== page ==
This disparity holds for poverty as well. As of 2018, the poverty rate for blacks was 20.8 percent, while the rate for whites was 8.1 percent. Though a persistently poor black underclass has emerged since the civil rights era, the underclass experience does not describe the lives of tens of millions of black people.

While efforts should be made to close the black-white poverty gap, the numbers are not consistent with the assumption that American blacks are broadly impoverished.

Yet sympathetic non-blacks often see blacks as oppressed victims with limited opportunities. Since the killing of George Floyd, messages abound of white guilt or white privilege, with people tearfully listing the things that they can do that blacks allegedly can’t do, such as go shopping without being followed around, or be served food before paying for it, or buy candy while wearing a hoodie—all things that blacks do every day.

Everywhere one looks, organizations are showing their solidarity with Black Lives Matter — both the motto and the organization.

Uber Eats canceled its delivery fees for black businesses. Turn on YouTube TV or order from Amazon, and you’ll see messages of support for “the black community.” Nike, the NFL and others made Juneteenth a paid holiday for all employees. Scroll through the categories on Netflix and you’ll find one updated to say, “Black History, Hardship, and Hope.” Who else, besides blacks, would get “hardship” as a characteristic?

These gestures, mostly symbolic, suggest what whites believe blacks are concerned about. They seem insincere.

Since they don’t have many blacks in their social circles, and having conversations with blacks is awkward and can take time, woke whites opt for easy, feel-good actions, most of which will have no effect on police brutality, on the quality of black schools or neighborhoods or on black lives generally.

When actress Julianne Moore says that black people are being slaughtered in the streets, killed in their own homes, it sounds clueless. She may care, but these types of assertions—delivered as fact—are not helping, because they just aren’t true.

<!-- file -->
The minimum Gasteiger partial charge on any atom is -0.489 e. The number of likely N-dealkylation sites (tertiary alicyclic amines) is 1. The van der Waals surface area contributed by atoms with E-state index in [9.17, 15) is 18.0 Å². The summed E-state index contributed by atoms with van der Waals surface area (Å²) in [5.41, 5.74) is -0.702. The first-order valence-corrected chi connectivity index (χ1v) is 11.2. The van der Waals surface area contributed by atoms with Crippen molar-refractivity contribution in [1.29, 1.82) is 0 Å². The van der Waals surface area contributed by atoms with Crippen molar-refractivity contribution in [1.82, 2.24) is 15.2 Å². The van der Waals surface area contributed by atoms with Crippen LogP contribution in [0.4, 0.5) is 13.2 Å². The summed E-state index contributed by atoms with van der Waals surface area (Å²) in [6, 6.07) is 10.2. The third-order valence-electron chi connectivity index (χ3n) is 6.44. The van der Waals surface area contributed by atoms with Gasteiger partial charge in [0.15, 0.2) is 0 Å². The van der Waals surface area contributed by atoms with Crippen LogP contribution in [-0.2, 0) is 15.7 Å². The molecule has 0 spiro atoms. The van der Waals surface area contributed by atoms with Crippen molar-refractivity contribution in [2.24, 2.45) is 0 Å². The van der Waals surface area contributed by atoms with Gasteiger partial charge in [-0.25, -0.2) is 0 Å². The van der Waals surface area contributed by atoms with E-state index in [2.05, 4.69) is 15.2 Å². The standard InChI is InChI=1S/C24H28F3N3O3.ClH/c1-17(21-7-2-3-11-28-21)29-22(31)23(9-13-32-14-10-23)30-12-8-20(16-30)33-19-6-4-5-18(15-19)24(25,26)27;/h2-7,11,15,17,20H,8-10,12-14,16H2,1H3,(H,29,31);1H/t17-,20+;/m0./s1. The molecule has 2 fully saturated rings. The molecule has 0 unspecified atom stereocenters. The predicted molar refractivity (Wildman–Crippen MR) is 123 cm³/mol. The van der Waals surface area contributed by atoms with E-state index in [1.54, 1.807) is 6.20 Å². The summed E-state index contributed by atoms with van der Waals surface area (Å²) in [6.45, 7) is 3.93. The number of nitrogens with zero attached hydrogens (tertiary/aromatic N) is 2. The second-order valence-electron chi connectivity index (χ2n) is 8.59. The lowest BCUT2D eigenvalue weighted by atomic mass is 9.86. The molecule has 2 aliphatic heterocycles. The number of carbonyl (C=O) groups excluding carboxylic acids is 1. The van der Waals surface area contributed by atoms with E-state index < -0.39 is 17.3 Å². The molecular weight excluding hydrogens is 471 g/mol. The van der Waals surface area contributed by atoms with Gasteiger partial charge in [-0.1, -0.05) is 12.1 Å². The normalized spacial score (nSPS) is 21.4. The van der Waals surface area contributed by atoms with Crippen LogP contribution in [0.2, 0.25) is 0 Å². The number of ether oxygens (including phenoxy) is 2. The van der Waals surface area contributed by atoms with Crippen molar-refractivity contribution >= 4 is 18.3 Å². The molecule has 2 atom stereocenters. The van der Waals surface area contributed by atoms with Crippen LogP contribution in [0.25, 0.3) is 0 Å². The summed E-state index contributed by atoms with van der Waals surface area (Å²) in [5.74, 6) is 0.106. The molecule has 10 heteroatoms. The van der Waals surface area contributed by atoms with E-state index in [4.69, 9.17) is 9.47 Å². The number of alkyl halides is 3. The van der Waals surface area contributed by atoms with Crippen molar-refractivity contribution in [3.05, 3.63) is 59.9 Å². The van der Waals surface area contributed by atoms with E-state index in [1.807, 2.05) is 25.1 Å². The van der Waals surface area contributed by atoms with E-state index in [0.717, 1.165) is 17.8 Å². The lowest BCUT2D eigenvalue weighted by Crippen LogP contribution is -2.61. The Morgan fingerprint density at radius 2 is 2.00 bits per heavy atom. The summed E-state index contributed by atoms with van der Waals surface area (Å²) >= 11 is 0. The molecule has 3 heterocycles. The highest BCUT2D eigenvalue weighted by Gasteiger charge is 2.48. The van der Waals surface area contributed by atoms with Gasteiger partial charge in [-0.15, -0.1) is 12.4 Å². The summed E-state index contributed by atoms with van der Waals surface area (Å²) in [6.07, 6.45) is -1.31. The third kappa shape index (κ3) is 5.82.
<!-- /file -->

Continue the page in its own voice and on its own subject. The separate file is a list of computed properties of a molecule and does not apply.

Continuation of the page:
Efforts to stop discrimination and stereotyping perpetuate the perception that black lives really are inferior. The implication is that black life is hard, black life is poverty, black life is scary, and black life is sad. Woke whites aren’t saying that black lives matter. They’re saying that it’s up to them to make black lives matter.

How condescending can you get?

Blacks themselves are not exempt from these beliefs. When Gary Clark, Jr., a Grammy-winning recording artist, says that he’s worried he could die walking out of the house, and NBA superstar Lebron James, who has been glorified since he was 15 years old, says that blacks are “literally hunted every day,” they are telling black people that things are hopeless.

If a black teen is struggling and looks up to Lebron, hearing Lebron’s proclamation can only make him feel worse.

Most woke whites have good intentions, but their symbolic gestures will, at best, have little effect and, at worst, do real harm. The campaign against ­police is a good example.

Broad anti-police sentiment has ­already caused cops to become less proactive in high-crime neighborhoods, with the predictable result that shootings have spiked around the country.

Whites are engaging in activism motivated by a misperception about black life that doesn’t comport with reality for most blacks. With their views of blacks as wounded and perpetually oppressed, woke whites would do more good by doing nothing.


Charles Love is the assistant executive director of Seeking Educational Excellence, SEE, committed to ending identity politics and the social justice agenda in schools.